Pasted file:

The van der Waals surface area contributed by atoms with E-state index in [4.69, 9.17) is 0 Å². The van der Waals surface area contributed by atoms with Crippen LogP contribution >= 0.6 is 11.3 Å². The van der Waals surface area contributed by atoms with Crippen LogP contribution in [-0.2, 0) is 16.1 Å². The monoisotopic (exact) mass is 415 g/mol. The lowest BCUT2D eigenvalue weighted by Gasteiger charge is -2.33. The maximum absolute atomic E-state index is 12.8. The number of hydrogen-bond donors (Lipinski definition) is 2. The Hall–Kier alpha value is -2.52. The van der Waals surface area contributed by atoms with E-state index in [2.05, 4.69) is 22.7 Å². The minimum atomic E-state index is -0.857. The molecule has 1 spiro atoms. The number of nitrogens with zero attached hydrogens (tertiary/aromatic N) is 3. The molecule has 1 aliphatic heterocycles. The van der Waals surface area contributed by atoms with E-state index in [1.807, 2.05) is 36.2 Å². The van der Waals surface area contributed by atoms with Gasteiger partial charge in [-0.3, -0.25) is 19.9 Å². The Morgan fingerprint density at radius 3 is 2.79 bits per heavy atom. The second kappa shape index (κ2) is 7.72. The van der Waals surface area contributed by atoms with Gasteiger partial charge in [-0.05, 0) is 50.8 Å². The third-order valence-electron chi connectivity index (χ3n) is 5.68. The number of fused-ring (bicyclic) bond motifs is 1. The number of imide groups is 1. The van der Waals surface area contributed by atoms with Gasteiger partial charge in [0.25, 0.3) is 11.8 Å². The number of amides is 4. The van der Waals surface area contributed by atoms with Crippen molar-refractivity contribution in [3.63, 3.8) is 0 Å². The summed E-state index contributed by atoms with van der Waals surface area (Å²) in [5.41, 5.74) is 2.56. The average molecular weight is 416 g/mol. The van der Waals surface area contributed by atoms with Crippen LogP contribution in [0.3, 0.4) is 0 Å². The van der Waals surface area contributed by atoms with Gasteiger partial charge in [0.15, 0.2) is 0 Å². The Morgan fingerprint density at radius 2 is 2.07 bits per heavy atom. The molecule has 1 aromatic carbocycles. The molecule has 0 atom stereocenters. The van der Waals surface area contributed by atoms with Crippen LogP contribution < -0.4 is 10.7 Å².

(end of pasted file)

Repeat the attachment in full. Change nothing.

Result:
The van der Waals surface area contributed by atoms with E-state index in [4.69, 9.17) is 0 Å². The van der Waals surface area contributed by atoms with Crippen LogP contribution >= 0.6 is 11.3 Å². The van der Waals surface area contributed by atoms with Crippen LogP contribution in [-0.2, 0) is 16.1 Å². The monoisotopic (exact) mass is 415 g/mol. The lowest BCUT2D eigenvalue weighted by Gasteiger charge is -2.33. The maximum absolute atomic E-state index is 12.8. The number of hydrogen-bond donors (Lipinski definition) is 2. The Hall–Kier alpha value is -2.52. The van der Waals surface area contributed by atoms with E-state index in [2.05, 4.69) is 22.7 Å². The minimum atomic E-state index is -0.857. The molecule has 1 spiro atoms. The number of nitrogens with zero attached hydrogens (tertiary/aromatic N) is 3. The molecule has 1 aliphatic heterocycles. The van der Waals surface area contributed by atoms with E-state index in [1.807, 2.05) is 36.2 Å². The van der Waals surface area contributed by atoms with Gasteiger partial charge in [-0.3, -0.25) is 19.9 Å². The Morgan fingerprint density at radius 3 is 2.79 bits per heavy atom. The second kappa shape index (κ2) is 7.72. The van der Waals surface area contributed by atoms with Gasteiger partial charge in [-0.05, 0) is 50.8 Å². The third-order valence-electron chi connectivity index (χ3n) is 5.68. The number of fused-ring (bicyclic) bond motifs is 1. The number of imide groups is 1. The van der Waals surface area contributed by atoms with Gasteiger partial charge in [0.25, 0.3) is 11.8 Å². The number of amides is 4. The van der Waals surface area contributed by atoms with Crippen molar-refractivity contribution in [3.63, 3.8) is 0 Å². The summed E-state index contributed by atoms with van der Waals surface area (Å²) in [5.41, 5.74) is 2.56. The average molecular weight is 416 g/mol. The van der Waals surface area contributed by atoms with Crippen LogP contribution in [0.3, 0.4) is 0 Å². The van der Waals surface area contributed by atoms with Gasteiger partial charge in [0.15, 0.2) is 0 Å². The Morgan fingerprint density at radius 2 is 2.07 bits per heavy atom. The molecule has 1 aromatic carbocycles. The molecule has 0 atom stereocenters. The van der Waals surface area contributed by atoms with Crippen LogP contribution < -0.4 is 10.7 Å².